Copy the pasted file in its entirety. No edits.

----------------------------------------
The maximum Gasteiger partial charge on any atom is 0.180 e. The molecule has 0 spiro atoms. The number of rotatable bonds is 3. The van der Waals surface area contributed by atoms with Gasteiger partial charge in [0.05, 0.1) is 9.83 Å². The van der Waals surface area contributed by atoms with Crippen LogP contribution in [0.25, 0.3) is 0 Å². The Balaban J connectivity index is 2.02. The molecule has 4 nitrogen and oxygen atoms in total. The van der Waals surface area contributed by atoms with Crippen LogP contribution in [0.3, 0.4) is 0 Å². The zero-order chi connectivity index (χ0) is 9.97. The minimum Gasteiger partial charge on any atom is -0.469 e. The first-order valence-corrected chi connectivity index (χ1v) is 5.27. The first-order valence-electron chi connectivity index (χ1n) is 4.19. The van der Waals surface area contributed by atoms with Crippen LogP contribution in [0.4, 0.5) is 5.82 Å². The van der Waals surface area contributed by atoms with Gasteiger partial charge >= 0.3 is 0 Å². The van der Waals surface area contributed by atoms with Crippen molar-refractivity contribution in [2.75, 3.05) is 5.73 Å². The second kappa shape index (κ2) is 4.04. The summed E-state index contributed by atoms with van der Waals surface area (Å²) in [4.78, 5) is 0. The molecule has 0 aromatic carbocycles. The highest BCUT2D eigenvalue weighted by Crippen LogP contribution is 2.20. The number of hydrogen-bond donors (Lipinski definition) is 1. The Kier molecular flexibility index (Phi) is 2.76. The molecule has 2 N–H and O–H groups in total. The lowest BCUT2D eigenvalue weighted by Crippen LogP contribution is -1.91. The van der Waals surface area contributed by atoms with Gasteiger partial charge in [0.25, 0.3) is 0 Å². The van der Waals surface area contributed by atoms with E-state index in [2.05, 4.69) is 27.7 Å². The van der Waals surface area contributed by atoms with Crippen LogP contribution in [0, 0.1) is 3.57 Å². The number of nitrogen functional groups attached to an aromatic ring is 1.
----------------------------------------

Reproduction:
The maximum Gasteiger partial charge on any atom is 0.180 e. The molecule has 0 spiro atoms. The number of rotatable bonds is 3. The van der Waals surface area contributed by atoms with Gasteiger partial charge in [0.05, 0.1) is 9.83 Å². The van der Waals surface area contributed by atoms with Crippen LogP contribution in [0.25, 0.3) is 0 Å². The Balaban J connectivity index is 2.02. The molecule has 4 nitrogen and oxygen atoms in total. The van der Waals surface area contributed by atoms with Crippen LogP contribution in [0.3, 0.4) is 0 Å². The zero-order chi connectivity index (χ0) is 9.97. The minimum Gasteiger partial charge on any atom is -0.469 e. The first-order valence-corrected chi connectivity index (χ1v) is 5.27. The first-order valence-electron chi connectivity index (χ1n) is 4.19. The van der Waals surface area contributed by atoms with Crippen LogP contribution in [0.4, 0.5) is 5.82 Å². The van der Waals surface area contributed by atoms with Gasteiger partial charge >= 0.3 is 0 Å². The van der Waals surface area contributed by atoms with Crippen molar-refractivity contribution in [2.75, 3.05) is 5.73 Å². The second kappa shape index (κ2) is 4.04. The summed E-state index contributed by atoms with van der Waals surface area (Å²) in [4.78, 5) is 0. The molecule has 0 aromatic carbocycles. The highest BCUT2D eigenvalue weighted by Crippen LogP contribution is 2.20. The number of hydrogen-bond donors (Lipinski definition) is 1. The Kier molecular flexibility index (Phi) is 2.76. The molecule has 2 N–H and O–H groups in total. The lowest BCUT2D eigenvalue weighted by Crippen LogP contribution is -1.91. The van der Waals surface area contributed by atoms with Gasteiger partial charge in [0.25, 0.3) is 0 Å². The van der Waals surface area contributed by atoms with E-state index in [2.05, 4.69) is 27.7 Å². The van der Waals surface area contributed by atoms with Crippen LogP contribution in [0, 0.1) is 3.57 Å². The number of nitrogen functional groups attached to an aromatic ring is 1.